- Goldman Sachs has revised its forecast for Chinese economic growth from 3.3% to 3% for this year.
- Data from July showed a worsening housing crisis combined with continued Covid restrictions.
- Slower economic growth for the global powerhouse would mean further easing in oil prices.
Goldman Sachs has revised its forecast for Chinese economic growth from 3.3% to 3% for this year. The bank attributed the revision to weaker-than-expected data for July and a tight energy supply.
Bloomberg noted in a news report that data from July showed a worsening housing crisis combined with continued Covid restrictions, topped by a recent unexpected decision by the country’s central bank to cut interest rates. ‘interest.
Slower economic growth for the global powerhouse would mean slower oil prices, which would be very welcome by other big consumers who have been trying for months to bring prices down with limited success.
Indeed, Brent Crude and WTI have been trading below $100 for more than a week now, amid thickening clouds over global economic growth. There were a number of reasons for this, but economic data suggesting a slowdown in China was among the most significant.
China also reported weaker refining cycles and imports for July, although it continued to build up its oil inventories.
Goldman isn’t alone in being increasingly pessimistic about China’s growth prospects, either. According to the Bloomberg report, Nomura also revised its forecast for the country’s GDP, much more substantially than Goldman, reducing it from 3.3% to 2.8%.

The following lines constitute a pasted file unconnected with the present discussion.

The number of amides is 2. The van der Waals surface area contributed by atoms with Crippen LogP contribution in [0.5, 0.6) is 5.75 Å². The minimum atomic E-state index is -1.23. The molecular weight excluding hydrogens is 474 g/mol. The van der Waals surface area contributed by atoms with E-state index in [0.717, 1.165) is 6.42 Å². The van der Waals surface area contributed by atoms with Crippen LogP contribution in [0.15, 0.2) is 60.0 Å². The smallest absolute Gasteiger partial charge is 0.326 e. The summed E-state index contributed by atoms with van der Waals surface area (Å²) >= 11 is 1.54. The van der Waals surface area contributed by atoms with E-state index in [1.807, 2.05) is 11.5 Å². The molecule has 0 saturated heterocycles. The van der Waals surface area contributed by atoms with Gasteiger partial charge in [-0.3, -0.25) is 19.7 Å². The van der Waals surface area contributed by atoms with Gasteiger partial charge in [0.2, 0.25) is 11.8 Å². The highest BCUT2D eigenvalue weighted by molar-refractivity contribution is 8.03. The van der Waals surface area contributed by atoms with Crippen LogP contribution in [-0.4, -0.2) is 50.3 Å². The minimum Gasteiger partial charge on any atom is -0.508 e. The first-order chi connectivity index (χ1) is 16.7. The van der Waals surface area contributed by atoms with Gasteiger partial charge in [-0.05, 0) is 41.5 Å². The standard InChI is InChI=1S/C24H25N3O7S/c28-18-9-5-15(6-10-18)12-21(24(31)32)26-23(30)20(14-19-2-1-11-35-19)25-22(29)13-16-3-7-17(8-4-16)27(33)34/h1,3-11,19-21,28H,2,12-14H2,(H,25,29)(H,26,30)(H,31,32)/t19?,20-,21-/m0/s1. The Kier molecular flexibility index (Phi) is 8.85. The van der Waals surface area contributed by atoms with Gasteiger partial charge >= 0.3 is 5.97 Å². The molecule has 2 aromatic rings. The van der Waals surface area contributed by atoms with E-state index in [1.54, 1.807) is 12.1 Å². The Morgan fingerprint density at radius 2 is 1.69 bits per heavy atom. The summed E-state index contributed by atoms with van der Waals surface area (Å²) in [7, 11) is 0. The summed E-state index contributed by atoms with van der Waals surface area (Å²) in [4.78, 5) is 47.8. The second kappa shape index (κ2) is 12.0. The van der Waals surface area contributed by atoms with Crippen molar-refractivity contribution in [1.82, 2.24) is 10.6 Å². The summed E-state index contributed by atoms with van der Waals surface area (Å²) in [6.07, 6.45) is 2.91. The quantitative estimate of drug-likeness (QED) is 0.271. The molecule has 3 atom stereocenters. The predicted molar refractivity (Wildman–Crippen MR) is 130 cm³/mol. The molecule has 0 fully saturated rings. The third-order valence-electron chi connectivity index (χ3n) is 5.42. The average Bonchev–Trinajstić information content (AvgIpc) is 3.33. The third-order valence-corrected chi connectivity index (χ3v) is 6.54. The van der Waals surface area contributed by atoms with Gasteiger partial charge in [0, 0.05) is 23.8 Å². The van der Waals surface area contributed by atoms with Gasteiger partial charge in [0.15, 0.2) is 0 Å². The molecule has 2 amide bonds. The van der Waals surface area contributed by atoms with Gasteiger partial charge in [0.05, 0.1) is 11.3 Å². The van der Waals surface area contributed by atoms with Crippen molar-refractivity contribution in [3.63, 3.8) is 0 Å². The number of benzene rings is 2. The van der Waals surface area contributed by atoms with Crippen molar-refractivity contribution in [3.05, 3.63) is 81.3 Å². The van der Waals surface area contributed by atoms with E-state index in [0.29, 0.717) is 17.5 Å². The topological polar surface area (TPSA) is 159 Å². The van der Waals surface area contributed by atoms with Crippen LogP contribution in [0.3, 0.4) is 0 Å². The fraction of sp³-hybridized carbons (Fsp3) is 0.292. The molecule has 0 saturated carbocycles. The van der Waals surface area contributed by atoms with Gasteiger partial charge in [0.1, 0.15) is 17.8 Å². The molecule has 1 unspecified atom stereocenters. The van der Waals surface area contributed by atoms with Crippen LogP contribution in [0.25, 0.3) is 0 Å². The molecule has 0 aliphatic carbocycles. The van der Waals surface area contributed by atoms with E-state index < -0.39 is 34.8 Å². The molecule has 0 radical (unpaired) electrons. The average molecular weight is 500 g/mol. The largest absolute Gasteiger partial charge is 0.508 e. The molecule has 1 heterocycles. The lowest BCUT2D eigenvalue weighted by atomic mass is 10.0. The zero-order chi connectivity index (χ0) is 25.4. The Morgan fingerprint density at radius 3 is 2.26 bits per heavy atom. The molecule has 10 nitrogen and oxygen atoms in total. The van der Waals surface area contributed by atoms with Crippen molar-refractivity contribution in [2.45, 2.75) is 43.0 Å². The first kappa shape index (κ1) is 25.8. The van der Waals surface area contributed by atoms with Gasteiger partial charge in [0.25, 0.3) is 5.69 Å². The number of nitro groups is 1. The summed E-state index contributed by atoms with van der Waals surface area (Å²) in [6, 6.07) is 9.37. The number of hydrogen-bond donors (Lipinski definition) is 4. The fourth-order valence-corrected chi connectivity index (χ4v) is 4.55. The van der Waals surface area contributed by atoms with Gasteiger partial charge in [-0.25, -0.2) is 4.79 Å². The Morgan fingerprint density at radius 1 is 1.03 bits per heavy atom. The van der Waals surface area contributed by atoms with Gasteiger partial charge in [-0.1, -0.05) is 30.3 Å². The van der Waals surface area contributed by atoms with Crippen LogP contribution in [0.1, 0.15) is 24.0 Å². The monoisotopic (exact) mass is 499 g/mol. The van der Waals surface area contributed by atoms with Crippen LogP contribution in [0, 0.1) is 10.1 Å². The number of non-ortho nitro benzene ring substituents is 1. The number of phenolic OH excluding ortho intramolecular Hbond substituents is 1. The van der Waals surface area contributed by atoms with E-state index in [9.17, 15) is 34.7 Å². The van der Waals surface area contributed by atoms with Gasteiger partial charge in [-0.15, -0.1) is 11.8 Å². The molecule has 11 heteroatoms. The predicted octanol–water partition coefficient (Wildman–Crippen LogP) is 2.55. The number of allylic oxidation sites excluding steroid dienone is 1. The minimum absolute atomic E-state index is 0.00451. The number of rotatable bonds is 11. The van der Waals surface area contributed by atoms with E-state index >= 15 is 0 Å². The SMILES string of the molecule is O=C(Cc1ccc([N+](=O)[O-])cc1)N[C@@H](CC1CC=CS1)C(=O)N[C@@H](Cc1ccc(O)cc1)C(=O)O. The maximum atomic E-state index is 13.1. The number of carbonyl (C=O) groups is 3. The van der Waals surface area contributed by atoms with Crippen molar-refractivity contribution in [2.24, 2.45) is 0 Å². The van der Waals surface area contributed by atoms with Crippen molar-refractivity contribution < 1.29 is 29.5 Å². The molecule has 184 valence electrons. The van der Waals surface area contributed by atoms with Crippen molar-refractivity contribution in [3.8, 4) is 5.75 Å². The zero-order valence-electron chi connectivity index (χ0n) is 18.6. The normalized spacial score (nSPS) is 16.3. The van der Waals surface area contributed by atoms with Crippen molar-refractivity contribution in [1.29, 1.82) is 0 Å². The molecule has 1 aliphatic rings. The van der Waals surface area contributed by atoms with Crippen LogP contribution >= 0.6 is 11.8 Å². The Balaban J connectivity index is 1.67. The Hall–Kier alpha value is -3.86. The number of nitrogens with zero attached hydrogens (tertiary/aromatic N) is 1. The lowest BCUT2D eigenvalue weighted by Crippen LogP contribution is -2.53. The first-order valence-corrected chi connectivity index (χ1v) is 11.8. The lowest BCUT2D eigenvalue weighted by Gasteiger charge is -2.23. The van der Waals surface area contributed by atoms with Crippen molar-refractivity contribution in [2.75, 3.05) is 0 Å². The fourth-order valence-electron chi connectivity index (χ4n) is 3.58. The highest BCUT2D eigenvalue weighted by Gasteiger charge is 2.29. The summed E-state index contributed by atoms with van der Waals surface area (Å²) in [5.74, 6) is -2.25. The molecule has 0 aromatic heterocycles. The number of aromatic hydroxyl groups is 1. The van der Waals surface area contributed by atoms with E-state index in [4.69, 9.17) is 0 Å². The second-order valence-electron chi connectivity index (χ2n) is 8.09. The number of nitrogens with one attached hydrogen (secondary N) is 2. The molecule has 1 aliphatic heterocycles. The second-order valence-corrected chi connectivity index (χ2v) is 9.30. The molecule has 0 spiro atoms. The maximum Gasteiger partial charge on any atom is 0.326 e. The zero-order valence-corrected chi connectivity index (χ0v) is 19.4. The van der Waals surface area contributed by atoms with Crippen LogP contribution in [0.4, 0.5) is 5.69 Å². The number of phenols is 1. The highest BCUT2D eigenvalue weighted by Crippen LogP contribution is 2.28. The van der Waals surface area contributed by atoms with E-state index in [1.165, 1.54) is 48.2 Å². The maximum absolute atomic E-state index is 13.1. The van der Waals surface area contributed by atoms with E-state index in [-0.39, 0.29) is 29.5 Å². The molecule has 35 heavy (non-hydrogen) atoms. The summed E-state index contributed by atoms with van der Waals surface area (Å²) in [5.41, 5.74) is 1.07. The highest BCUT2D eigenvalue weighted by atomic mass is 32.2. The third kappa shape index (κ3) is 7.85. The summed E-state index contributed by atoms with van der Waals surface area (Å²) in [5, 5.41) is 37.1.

“Beijing will likely do more to halt the downturn, but rolling out a full stimulus package is unlikely in a year of government reshuffle, while the need to maintain zero Covid makes conventional stimulus much less effective,” they said. wrote the bank’s economists in a note.
Dutch ING Groep and Canada’s TD Securities have also downgraded their economic outlook for China in recent days, signaling that pessimism is spreading in the analyst community as China continues to struggle with Covid surges. following its zero-Covid policy and a slowdown in housing with developers. non-payment of bonds and difficulty in completing paid apartments.
By Charles Kennedy for Oilprice.com
More reading on Oilprice.com:
Download the free Oilprice app today
Back to the homepage